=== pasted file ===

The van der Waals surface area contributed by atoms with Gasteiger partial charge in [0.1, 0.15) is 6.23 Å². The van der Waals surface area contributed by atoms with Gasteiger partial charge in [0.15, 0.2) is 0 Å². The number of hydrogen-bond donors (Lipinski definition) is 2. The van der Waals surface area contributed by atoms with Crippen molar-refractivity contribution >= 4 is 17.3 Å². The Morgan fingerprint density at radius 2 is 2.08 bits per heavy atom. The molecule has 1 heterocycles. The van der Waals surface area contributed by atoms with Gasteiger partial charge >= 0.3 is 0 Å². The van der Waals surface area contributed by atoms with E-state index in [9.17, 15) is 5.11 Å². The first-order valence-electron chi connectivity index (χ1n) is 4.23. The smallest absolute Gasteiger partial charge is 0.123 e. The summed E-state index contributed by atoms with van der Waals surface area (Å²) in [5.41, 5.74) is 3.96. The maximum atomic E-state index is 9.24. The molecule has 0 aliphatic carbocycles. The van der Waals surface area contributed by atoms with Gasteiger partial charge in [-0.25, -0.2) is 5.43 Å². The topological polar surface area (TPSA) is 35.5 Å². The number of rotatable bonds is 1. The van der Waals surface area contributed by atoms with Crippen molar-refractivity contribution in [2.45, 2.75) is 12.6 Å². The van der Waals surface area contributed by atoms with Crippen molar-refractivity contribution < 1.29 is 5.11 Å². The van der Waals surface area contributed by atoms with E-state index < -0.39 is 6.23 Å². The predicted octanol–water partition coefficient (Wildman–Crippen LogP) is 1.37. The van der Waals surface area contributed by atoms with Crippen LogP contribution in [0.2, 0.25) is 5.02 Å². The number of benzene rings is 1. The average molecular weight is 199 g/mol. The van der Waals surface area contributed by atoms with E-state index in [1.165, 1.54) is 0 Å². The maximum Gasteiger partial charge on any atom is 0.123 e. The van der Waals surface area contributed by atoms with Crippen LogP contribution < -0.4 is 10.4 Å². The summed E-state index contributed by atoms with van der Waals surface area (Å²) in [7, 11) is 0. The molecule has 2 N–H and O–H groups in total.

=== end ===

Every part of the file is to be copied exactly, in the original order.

The van der Waals surface area contributed by atoms with Gasteiger partial charge in [0.1, 0.15) is 6.23 Å². The van der Waals surface area contributed by atoms with Gasteiger partial charge in [0.15, 0.2) is 0 Å². The number of hydrogen-bond donors (Lipinski definition) is 2. The van der Waals surface area contributed by atoms with Crippen molar-refractivity contribution >= 4 is 17.3 Å². The Morgan fingerprint density at radius 2 is 2.08 bits per heavy atom. The molecule has 1 heterocycles. The van der Waals surface area contributed by atoms with Gasteiger partial charge >= 0.3 is 0 Å². The van der Waals surface area contributed by atoms with E-state index in [9.17, 15) is 5.11 Å². The first-order valence-electron chi connectivity index (χ1n) is 4.23. The smallest absolute Gasteiger partial charge is 0.123 e. The summed E-state index contributed by atoms with van der Waals surface area (Å²) in [5.41, 5.74) is 3.96. The maximum atomic E-state index is 9.24. The molecule has 0 aliphatic carbocycles. The van der Waals surface area contributed by atoms with Gasteiger partial charge in [-0.25, -0.2) is 5.43 Å². The topological polar surface area (TPSA) is 35.5 Å². The number of rotatable bonds is 1. The van der Waals surface area contributed by atoms with Crippen molar-refractivity contribution in [2.45, 2.75) is 12.6 Å². The van der Waals surface area contributed by atoms with Crippen molar-refractivity contribution < 1.29 is 5.11 Å². The van der Waals surface area contributed by atoms with E-state index < -0.39 is 6.23 Å². The predicted octanol–water partition coefficient (Wildman–Crippen LogP) is 1.37. The van der Waals surface area contributed by atoms with Crippen LogP contribution in [0.2, 0.25) is 5.02 Å². The number of benzene rings is 1. The average molecular weight is 199 g/mol. The van der Waals surface area contributed by atoms with E-state index in [1.165, 1.54) is 0 Å². The maximum Gasteiger partial charge on any atom is 0.123 e. The van der Waals surface area contributed by atoms with Crippen LogP contribution < -0.4 is 10.4 Å². The summed E-state index contributed by atoms with van der Waals surface area (Å²) in [7, 11) is 0. The molecule has 2 N–H and O–H groups in total.